1 medium-size onion, halved and slivered

1 medium-size red bell pepper, diced

2 cups sliced mushrooms

6 garlic cloves, thinly sliced

2 tablespoons extra-virgin olive oil

1 teaspoon chopped fresh rosemary leaves

Salt and freshly ground black pepper

Homemade or store-bought pastry for one 9- or 10-inch pie

8 ounces fontina cheese, grated (about 2 cups)

1. Preheat oven to 425 degrees F. Lightly oil a large shallow roasting or half-sheet pan.

2. In a large bowl, combine the beets, squash, onion, bell pepper, mushrooms, and garlic. Add the oil, rosemary, and salt and pepper to taste. Toss to coat well. Arrange in a shallow (preferably single) layer in the pan.

3. Roast for 35 to 45 minutes, until the vegetables are tender and lightly browned, stirring or shaking the pan occasionally for even cooking. Remove from the oven and reduce the temperature to 375 degrees F.

4. Line a baking sheet with aluminum foil. Place your pastry on the baking sheet. Unfold the pastry and pinch together any tears. Sprinkle the cheese over the pastry, leaving a 2-inch border around the edge. Arrange the roasted vegetables on top of the cheese. Fold the dough up to partially cover the filling and crimp to seal the edges.

5. Bake for about 25 minutes, until the crust is golden.

6. Cut into wedges and serve warm.

Serves 4.

             Roasted Rosemary Potato Wedges

Oh, yum! Simple and so satisfying. From Roots: The Underground Cookbook, by Barbara Grunes and Anne Elise Hunt (Chicago Review Press, 1993).

6 russet (baking) potatoes, scrubbed and quartered lengthwise

Olive oil for brushing potatoes

12 large cloves garlic, unpeeled

2 teaspoons chopped fresh rosemary or 1 teaspoon dried

1/2 teaspoon salt, or to taste

1/4 teaspoon freshly ground pepper

1/2 cup sliced black olives

1 loaf French bread, thinly sliced

Preheat oven to 400 degrees F. Spread potatoes on a baking sheet; brush with olive oil. Sprinkle potatoes with garlic cloves, rosemary, salt, and pepper. Bake, turning two or three times during cooking, until tender and crusty, 45 minutes to 1 hour. Spoon potatoes and garlic into a serving dish. Sprinkle with olives. Serve with the French bread, spread with the roasted garlic (squeezed from the husks, which should then be composted or discarded).

6 servings.

           Roasted Brussels Sprouts

Just to prove that not all roasted veggies need to be roots—and to give you a foolproof method to finally love Brussels sprouts—here’s a fabulous easy recipe from Learning to Eat Locally by Juliette Spertus (Center for Environmental Studies, Williams College, 1998). The author notes that roasting the sprouts deepens their flavor, and suggests serving them up with mashed potatoes and grated carrot salad. Good idea!

1 tablespoon olive oil

1/2 teaspoon salt, or to taste

freshly ground pepper to taste

1 1/2 teaspoons caraway seeds, or to taste

3 cloves garlic, peeled and halved

1 pint Brussels sprouts

Preheat oven to 400 degrees F. Combine olive oil, caraway seeds, salt, pepper, and garlic in a baking dish. Trim any old leaves and stems from Brussels sprouts and cut an “x” in the base of each sprout so that sprouts will cook evenly. Add sprouts to the baking dish, and stir them into the mixture until well-coated. Spread sprouts out in a single layer and bake until beginning to brown, about 15 minutes. Serve hot.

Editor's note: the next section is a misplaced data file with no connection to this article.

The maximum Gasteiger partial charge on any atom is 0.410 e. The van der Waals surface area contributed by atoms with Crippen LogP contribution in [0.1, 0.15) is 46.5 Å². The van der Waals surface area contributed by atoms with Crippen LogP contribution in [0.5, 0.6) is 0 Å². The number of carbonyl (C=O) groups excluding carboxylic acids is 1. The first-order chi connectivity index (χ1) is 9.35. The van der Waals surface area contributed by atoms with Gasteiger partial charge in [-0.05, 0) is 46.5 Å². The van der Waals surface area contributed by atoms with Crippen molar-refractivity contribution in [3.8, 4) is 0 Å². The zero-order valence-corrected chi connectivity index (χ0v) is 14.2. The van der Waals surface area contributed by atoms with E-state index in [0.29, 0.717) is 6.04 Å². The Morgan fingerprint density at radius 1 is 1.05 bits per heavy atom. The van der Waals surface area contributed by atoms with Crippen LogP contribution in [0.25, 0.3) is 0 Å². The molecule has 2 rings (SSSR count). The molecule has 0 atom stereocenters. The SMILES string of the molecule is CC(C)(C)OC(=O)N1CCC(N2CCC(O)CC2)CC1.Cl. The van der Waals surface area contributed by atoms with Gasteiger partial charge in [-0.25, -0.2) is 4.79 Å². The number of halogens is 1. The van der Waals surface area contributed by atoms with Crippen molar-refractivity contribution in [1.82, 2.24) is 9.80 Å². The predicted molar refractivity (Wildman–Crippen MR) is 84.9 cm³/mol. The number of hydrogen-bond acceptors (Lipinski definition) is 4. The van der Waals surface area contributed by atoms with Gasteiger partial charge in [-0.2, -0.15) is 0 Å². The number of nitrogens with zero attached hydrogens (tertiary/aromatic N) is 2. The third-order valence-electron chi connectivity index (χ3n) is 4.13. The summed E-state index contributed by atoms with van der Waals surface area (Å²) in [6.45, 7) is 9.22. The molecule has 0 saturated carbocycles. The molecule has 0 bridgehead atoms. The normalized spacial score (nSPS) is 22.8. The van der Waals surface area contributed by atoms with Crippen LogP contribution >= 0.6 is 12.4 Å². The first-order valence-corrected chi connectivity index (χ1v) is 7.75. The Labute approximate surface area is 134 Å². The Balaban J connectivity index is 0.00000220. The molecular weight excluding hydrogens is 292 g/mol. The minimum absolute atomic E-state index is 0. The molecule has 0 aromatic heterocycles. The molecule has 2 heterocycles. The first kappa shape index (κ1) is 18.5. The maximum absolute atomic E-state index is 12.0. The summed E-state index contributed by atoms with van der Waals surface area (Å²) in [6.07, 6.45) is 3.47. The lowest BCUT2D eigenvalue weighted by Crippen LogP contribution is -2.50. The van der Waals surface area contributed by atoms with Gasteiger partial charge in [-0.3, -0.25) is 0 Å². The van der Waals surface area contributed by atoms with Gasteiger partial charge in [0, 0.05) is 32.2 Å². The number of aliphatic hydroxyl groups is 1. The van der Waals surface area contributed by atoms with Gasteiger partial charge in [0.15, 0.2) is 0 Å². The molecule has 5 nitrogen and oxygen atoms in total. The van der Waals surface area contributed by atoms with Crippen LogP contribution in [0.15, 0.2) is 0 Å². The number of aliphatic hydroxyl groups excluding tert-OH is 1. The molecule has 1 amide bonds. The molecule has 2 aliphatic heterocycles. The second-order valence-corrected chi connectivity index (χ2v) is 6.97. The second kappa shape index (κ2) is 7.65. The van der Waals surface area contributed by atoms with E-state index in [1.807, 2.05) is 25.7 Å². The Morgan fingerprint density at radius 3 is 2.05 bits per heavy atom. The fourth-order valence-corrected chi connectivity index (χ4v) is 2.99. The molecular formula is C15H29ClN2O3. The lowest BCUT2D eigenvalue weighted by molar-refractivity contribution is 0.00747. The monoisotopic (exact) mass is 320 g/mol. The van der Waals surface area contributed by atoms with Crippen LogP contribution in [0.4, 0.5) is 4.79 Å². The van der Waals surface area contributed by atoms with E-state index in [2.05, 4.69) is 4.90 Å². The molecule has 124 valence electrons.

Serves 3.

          Roasted Vegetable Broth

And now for something completely different!  From Darra Goldstein’s The Vegetarian Hearth: Recipes and Reflections for the Cold Season (HarperCollins, 1996) comes a recipe for an incredibly rich broth to add to winter soups, sautees, pasta sauces, stir-fries, stews, and vegetable dishes of all kinds. As with most broths, Darra appears to be telling everyone to toss the veggies after you’ve extracted their flavor. But I hate that idea! I’d suggest throwing them back in the roasting pan with some olive oil and/or butter and reheating them in the oven at 350 degrees F. until dry and fragrant, then serving over rice. Waste not, want not!

1 large onion, unpeeled and quartered (peel if you plan to eat the veggies later)

6 garlic cloves, unpeeled and left whole (ditto)

2 leeks, including 1 inch of the greens, sliced lengthwise and rinsed well

4 large carrots, unpeeled and halved

1 parsnip, peeled and halved

1 small turnip, peeled and quartered

1 fennel bulb, trimmed and quartered

1/2 pound button mushrooms, wiped and left whole

1 tablespoon olive oil

1 cup water or dry white wine plus 2 quarts water 

1 large handful of parsley sprigs (1 ounce)

1/2 pound cabbage, coarsely chopped (about half a medium head)

1 bay leaf

1 1/2 teaspoons black peppercorns

1/4 teaspoon dried savory

1/2 teaspoon salt (or more, to taste)

Preheat the oven to 400 degrees F. Place the onion, garlic, leeks, carrots, parsnip, turnip, fennel, and mushrooms in a large roasting pan and drizzle with the olive oil. Roast the vegetables, stirring two or three times, until browned, about 45 minutes. Transfer them to a large stock pot.Deglaze the roasting pan with 1 cup of water or wine, scraping up all the browned bits clinging to the pan. Pour this liquid into the pot with the vegetables. Add the 2 quarts water, parsley, bay leaf, cabbage, peppercorns, and savory. Bring to a boil, then simmer the stock for 1 1/2 hours. Strain the stock, pressing down on the vegetables. Season to taste with salt.

Makes 2 quarts.

Okay, enough for one day! Please share your favorite roasted veggie combos and recipes with us. Gotta love ’em!!! 

             ‘Til next time,

                            Silence